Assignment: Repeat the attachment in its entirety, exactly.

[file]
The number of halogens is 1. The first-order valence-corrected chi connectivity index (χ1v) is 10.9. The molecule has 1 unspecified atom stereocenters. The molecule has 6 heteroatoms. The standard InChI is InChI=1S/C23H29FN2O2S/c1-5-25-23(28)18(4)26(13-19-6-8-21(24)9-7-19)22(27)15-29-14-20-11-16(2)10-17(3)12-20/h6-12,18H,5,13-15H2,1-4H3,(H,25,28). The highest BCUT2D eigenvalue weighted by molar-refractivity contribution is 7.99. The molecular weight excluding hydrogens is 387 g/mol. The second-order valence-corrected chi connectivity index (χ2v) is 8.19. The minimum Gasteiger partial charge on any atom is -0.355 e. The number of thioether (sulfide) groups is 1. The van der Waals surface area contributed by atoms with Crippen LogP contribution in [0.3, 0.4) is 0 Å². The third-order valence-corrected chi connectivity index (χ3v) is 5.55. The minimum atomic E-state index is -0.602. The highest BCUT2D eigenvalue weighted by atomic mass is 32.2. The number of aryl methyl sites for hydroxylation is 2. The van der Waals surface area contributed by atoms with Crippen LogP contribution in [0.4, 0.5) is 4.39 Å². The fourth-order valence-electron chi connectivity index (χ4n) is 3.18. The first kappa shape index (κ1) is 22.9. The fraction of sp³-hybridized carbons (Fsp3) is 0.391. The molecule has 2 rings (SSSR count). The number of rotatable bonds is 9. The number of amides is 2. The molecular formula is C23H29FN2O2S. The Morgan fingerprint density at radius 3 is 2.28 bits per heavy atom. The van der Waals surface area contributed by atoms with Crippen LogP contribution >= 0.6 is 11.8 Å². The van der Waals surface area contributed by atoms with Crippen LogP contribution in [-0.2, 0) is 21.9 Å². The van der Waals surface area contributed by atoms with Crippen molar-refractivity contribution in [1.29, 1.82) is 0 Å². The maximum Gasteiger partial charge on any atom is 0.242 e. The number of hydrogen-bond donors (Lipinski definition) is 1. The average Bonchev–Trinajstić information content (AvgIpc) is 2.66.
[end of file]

The number of halogens is 1. The first-order valence-corrected chi connectivity index (χ1v) is 10.9. The molecule has 1 unspecified atom stereocenters. The molecule has 6 heteroatoms. The standard InChI is InChI=1S/C23H29FN2O2S/c1-5-25-23(28)18(4)26(13-19-6-8-21(24)9-7-19)22(27)15-29-14-20-11-16(2)10-17(3)12-20/h6-12,18H,5,13-15H2,1-4H3,(H,25,28). The highest BCUT2D eigenvalue weighted by molar-refractivity contribution is 7.99. The molecular weight excluding hydrogens is 387 g/mol. The second-order valence-corrected chi connectivity index (χ2v) is 8.19. The minimum Gasteiger partial charge on any atom is -0.355 e. The number of thioether (sulfide) groups is 1. The van der Waals surface area contributed by atoms with Crippen LogP contribution in [0.3, 0.4) is 0 Å². The third-order valence-corrected chi connectivity index (χ3v) is 5.55. The minimum atomic E-state index is -0.602. The highest BCUT2D eigenvalue weighted by atomic mass is 32.2. The number of aryl methyl sites for hydroxylation is 2. The van der Waals surface area contributed by atoms with Crippen LogP contribution in [0.4, 0.5) is 4.39 Å². The fourth-order valence-electron chi connectivity index (χ4n) is 3.18. The first kappa shape index (κ1) is 22.9. The fraction of sp³-hybridized carbons (Fsp3) is 0.391. The molecule has 2 rings (SSSR count). The number of rotatable bonds is 9. The number of amides is 2. The molecular formula is C23H29FN2O2S. The Morgan fingerprint density at radius 3 is 2.28 bits per heavy atom. The van der Waals surface area contributed by atoms with Crippen LogP contribution >= 0.6 is 11.8 Å². The van der Waals surface area contributed by atoms with Crippen LogP contribution in [-0.2, 0) is 21.9 Å². The van der Waals surface area contributed by atoms with Crippen molar-refractivity contribution in [1.29, 1.82) is 0 Å². The maximum Gasteiger partial charge on any atom is 0.242 e. The number of hydrogen-bond donors (Lipinski definition) is 1. The average Bonchev–Trinajstić information content (AvgIpc) is 2.66.